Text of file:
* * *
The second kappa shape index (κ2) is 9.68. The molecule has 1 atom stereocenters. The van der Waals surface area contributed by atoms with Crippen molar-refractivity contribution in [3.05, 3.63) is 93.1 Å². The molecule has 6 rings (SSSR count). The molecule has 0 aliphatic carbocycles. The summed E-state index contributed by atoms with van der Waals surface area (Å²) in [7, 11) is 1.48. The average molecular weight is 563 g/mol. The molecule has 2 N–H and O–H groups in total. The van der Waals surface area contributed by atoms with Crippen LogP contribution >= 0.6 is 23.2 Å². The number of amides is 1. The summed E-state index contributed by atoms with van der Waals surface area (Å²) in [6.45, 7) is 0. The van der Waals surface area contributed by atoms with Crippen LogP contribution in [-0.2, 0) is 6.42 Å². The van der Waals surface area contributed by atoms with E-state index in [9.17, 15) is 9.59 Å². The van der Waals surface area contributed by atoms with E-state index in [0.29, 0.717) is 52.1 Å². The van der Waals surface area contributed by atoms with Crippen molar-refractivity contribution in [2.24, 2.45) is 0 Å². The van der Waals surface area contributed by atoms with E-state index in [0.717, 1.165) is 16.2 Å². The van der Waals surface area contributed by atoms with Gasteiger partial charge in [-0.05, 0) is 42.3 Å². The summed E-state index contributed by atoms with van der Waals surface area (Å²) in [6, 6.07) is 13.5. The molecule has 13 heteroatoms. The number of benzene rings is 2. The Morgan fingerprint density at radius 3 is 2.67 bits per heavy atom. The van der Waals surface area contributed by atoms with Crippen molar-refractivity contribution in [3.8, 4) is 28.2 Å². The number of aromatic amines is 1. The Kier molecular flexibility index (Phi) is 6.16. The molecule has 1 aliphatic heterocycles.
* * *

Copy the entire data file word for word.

The second kappa shape index (κ2) is 9.68. The molecule has 1 atom stereocenters. The van der Waals surface area contributed by atoms with Crippen molar-refractivity contribution in [3.05, 3.63) is 93.1 Å². The molecule has 6 rings (SSSR count). The molecule has 0 aliphatic carbocycles. The summed E-state index contributed by atoms with van der Waals surface area (Å²) in [7, 11) is 1.48. The average molecular weight is 563 g/mol. The molecule has 2 N–H and O–H groups in total. The van der Waals surface area contributed by atoms with Crippen LogP contribution >= 0.6 is 23.2 Å². The number of amides is 1. The summed E-state index contributed by atoms with van der Waals surface area (Å²) in [6.45, 7) is 0. The van der Waals surface area contributed by atoms with Crippen LogP contribution in [-0.2, 0) is 6.42 Å². The van der Waals surface area contributed by atoms with E-state index in [9.17, 15) is 9.59 Å². The van der Waals surface area contributed by atoms with E-state index in [0.29, 0.717) is 52.1 Å². The van der Waals surface area contributed by atoms with Crippen molar-refractivity contribution in [2.24, 2.45) is 0 Å². The van der Waals surface area contributed by atoms with E-state index in [0.717, 1.165) is 16.2 Å². The van der Waals surface area contributed by atoms with Gasteiger partial charge in [-0.05, 0) is 42.3 Å². The summed E-state index contributed by atoms with van der Waals surface area (Å²) in [6, 6.07) is 13.5. The molecule has 13 heteroatoms. The number of benzene rings is 2. The Morgan fingerprint density at radius 3 is 2.67 bits per heavy atom. The van der Waals surface area contributed by atoms with Crippen molar-refractivity contribution in [3.8, 4) is 28.2 Å². The number of aromatic amines is 1. The Kier molecular flexibility index (Phi) is 6.16. The molecule has 1 aliphatic heterocycles.